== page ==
3 - Hail Caesar! - Joel & Ethan Coen

Another one from back at the start of 2016, this one is here because it’s simply one of the funniest movies we’ve seen since we can remember. The Coen’s have form when it comes to outright comedies (most notably with the faultless The Big Lebowski) and here they just bash out the gags and in-jokes at a speed and consistency that almost defies belief. Finally nailing a leading man role, Josh Brolin is perfect as the constantly under-fire studio head, anchoring the action whilst dealing with all kinds of madness as he attempts to keep his new production on course. With a burgeoning star in the form of Alden Ehrenreich (here as standout fool Hobie Doyle) and the usual Coen brothers line of established stars, the movie hits the ground running and simply doesn’t relent. 

2 - Certain Women - Kelly Reichardt

One of the standout movies from this year’s LFF, this doesn’t hit UK screens until 3rd March 2017 but was so good, we’re not going to wait a year to put it in our top 10 (see also out No. 1 pick). Reichardt’s beautifully eloquent script weaves through three stories set in rural Montana, all based around female central characters. None of the tales are particularly dramatic (even a hostage situation is deliberately low-key) but that is what makes them so powerful. Stand out of the three is the Kristen Stuart / Lilly Gladstone story of a lonely rancher who might find love at an adult education centre. Immaculately acted, authentic and heart wrenching, we hope this will find a decent sized audience outside the festival circuit.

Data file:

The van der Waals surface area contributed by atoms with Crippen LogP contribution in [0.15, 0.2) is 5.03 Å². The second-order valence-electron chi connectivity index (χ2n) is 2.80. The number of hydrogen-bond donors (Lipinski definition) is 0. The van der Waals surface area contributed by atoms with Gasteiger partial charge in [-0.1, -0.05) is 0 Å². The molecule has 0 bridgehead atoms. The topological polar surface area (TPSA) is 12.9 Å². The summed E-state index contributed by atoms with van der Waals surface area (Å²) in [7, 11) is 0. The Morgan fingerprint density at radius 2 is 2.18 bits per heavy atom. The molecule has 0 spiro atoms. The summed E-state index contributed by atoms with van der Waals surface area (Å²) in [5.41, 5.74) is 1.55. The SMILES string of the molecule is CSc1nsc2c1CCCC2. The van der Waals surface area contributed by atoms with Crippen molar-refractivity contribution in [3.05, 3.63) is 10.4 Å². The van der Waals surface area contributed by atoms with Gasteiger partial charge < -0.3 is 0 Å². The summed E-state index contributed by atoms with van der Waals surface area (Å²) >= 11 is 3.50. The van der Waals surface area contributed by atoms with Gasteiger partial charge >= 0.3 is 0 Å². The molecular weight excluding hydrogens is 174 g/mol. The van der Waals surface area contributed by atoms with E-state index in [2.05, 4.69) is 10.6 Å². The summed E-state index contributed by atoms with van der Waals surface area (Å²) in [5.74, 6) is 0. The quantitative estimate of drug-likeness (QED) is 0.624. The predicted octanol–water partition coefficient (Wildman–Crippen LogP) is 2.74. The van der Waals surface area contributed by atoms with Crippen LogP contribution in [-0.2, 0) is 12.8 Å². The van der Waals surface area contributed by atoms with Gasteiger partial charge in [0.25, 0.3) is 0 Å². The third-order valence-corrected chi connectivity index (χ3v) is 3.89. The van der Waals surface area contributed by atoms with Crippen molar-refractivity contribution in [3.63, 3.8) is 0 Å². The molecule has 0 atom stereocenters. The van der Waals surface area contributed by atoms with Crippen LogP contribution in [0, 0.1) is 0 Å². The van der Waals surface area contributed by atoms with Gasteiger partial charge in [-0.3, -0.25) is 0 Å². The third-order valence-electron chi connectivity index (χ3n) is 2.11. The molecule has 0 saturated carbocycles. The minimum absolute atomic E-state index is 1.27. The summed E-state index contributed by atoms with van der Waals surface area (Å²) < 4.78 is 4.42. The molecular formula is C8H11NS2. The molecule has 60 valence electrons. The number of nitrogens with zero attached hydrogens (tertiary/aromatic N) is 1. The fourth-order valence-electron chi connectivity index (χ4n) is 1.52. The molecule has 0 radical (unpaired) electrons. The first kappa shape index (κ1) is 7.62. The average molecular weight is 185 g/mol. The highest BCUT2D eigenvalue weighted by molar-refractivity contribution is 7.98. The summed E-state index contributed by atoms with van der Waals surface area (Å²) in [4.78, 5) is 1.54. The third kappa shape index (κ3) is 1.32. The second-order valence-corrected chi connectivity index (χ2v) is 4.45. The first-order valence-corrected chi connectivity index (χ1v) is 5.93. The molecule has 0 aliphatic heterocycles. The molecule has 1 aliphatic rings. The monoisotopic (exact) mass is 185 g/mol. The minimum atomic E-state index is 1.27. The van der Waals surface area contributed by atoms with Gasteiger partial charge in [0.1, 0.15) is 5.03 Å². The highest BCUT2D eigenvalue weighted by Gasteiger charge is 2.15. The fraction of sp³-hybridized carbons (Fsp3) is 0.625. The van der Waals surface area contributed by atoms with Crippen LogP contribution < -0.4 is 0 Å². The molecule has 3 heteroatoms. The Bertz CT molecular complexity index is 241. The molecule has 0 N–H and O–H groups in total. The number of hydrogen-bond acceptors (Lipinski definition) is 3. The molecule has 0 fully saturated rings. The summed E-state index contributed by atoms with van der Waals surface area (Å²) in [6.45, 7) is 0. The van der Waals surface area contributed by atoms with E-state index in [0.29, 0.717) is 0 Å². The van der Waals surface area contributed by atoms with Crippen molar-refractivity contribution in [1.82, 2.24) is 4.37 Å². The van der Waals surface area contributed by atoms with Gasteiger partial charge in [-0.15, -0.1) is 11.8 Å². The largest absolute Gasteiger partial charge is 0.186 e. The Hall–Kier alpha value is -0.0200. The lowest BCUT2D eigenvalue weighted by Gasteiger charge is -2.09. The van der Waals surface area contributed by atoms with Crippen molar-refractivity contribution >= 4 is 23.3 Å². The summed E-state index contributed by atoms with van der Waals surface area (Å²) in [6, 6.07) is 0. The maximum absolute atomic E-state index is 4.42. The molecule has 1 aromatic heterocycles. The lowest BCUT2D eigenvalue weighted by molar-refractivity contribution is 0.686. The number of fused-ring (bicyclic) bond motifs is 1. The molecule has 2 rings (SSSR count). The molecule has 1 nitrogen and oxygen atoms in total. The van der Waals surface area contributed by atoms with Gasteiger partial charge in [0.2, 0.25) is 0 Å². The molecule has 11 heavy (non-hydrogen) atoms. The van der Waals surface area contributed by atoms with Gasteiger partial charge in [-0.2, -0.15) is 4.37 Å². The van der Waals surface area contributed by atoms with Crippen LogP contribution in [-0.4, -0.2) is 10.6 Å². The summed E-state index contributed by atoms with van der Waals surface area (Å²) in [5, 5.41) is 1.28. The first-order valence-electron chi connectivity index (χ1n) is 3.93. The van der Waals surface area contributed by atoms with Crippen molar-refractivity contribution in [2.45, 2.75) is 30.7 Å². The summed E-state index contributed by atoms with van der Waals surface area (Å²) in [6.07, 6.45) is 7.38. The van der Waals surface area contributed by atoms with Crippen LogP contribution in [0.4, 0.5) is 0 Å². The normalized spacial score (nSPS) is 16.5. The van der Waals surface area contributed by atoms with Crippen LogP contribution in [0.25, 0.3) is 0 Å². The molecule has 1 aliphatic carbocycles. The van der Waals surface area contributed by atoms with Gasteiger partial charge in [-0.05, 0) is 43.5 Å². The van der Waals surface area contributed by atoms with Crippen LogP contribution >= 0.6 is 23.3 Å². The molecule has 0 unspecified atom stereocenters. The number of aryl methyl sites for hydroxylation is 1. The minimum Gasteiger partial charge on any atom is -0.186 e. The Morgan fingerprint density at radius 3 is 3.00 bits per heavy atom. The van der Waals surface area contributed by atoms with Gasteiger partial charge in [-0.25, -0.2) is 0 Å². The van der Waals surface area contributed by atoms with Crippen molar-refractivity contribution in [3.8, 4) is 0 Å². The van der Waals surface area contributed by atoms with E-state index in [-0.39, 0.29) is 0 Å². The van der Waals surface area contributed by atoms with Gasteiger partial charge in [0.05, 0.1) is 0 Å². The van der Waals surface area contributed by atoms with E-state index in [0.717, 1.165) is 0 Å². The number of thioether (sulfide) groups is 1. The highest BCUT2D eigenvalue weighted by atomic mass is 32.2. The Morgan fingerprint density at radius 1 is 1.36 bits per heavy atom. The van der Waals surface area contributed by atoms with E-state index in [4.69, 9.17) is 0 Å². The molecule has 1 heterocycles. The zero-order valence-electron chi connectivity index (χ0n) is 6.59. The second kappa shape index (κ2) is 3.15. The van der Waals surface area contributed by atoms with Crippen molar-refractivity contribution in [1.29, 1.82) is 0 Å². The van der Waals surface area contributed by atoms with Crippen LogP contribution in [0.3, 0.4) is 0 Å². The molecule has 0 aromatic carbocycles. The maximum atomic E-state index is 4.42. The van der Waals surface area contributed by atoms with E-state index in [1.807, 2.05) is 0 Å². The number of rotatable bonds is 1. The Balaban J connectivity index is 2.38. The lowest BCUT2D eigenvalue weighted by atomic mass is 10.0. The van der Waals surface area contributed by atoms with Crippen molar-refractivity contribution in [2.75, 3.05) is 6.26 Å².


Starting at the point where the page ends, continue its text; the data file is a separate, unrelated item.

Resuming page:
1 - Toni Erdmann - Maren Ade

Probably our easiest decision for 2016’s list and easily our movie of the year. Due for release in the UK on 3rd February 2017, we urge you to get out there and watch it with as large an audience as you can. We were lucky enough to catch this with 700 odd other people at the BFI’s pop-up cinema at a sold out Sunday morning screening and it was a truly stunning cinematic event. Already spoken about as ‘that Sunday morning screening’, it’s rare that a movie brings an audience together so completely as this but Ade’s magnificent comedy / drama did so and no wonder, it is a wonder. At the Q&A after the screening, two of the movie’s stars admitted that for the entire shoot, nobody realised they were making a comedy and that exactly sums up this movie. It’s one of the funniest we’ve seen for a long time, and has probably one of THE funniest moments we’ve ever seen in a movie (I will openly admit to crying my eyes out with laughter), but it is never once trying to elicit laughs from you, it is very definitely on a different track to that. Sandra Huller (as workaholic daughter Ines) and Peter Simonisheck (as lunatic father Winfried / Toni) are a magnificent pairing as the latter lamely pursues the former around Europe in an attempt to connect with her. Maren Ade, on only her third feature, has written and directed a modern masterpiece. It’s German, it’s nearly three hours long and it’s a comedy that nobody knew was a comedy. It is just so good, this paragraph can never come close to doing it justice. Go see it in February or never darken our doorstep again.